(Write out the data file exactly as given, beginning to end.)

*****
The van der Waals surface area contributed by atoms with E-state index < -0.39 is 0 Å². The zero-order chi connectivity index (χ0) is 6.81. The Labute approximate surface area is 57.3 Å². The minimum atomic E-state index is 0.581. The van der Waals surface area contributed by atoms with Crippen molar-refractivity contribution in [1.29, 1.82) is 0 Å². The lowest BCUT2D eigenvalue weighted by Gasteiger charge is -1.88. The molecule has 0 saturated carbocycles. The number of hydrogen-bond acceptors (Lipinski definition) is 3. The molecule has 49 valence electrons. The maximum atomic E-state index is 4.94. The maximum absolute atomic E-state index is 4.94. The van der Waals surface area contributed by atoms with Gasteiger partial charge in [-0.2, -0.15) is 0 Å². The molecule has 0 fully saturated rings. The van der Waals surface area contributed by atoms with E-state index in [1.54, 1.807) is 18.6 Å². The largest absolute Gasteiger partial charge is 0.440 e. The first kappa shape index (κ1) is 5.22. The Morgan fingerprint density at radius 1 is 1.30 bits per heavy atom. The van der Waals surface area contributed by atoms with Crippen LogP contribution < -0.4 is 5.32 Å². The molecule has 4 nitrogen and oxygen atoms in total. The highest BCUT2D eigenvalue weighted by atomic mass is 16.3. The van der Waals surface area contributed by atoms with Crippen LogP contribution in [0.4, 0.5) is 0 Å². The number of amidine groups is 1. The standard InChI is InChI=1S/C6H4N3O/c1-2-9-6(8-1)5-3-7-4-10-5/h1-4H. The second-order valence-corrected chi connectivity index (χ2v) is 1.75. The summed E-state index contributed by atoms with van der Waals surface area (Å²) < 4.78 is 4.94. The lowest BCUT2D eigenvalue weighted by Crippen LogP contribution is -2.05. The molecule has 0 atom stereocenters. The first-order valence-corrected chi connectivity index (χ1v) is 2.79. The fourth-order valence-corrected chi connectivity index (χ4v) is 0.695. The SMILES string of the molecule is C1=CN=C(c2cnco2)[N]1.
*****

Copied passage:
The van der Waals surface area contributed by atoms with E-state index < -0.39 is 0 Å². The zero-order chi connectivity index (χ0) is 6.81. The Labute approximate surface area is 57.3 Å². The minimum atomic E-state index is 0.581. The van der Waals surface area contributed by atoms with Crippen molar-refractivity contribution in [1.29, 1.82) is 0 Å². The lowest BCUT2D eigenvalue weighted by Gasteiger charge is -1.88. The molecule has 0 saturated carbocycles. The number of hydrogen-bond acceptors (Lipinski definition) is 3. The molecule has 49 valence electrons. The maximum atomic E-state index is 4.94. The maximum absolute atomic E-state index is 4.94. The van der Waals surface area contributed by atoms with Gasteiger partial charge in [-0.2, -0.15) is 0 Å². The molecule has 0 fully saturated rings. The van der Waals surface area contributed by atoms with E-state index in [1.54, 1.807) is 18.6 Å². The largest absolute Gasteiger partial charge is 0.440 e. The first kappa shape index (κ1) is 5.22. The Morgan fingerprint density at radius 1 is 1.30 bits per heavy atom. The van der Waals surface area contributed by atoms with Crippen LogP contribution < -0.4 is 5.32 Å². The molecule has 4 nitrogen and oxygen atoms in total. The highest BCUT2D eigenvalue weighted by atomic mass is 16.3. The van der Waals surface area contributed by atoms with Crippen LogP contribution in [0.4, 0.5) is 0 Å². The number of amidine groups is 1. The standard InChI is InChI=1S/C6H4N3O/c1-2-9-6(8-1)5-3-7-4-10-5/h1-4H. The second-order valence-corrected chi connectivity index (χ2v) is 1.75. The summed E-state index contributed by atoms with van der Waals surface area (Å²) < 4.78 is 4.94. The lowest BCUT2D eigenvalue weighted by Crippen LogP contribution is -2.05. The molecule has 0 atom stereocenters. The first-order valence-corrected chi connectivity index (χ1v) is 2.79. The fourth-order valence-corrected chi connectivity index (χ4v) is 0.695. The SMILES string of the molecule is C1=CN=C(c2cnco2)[N]1.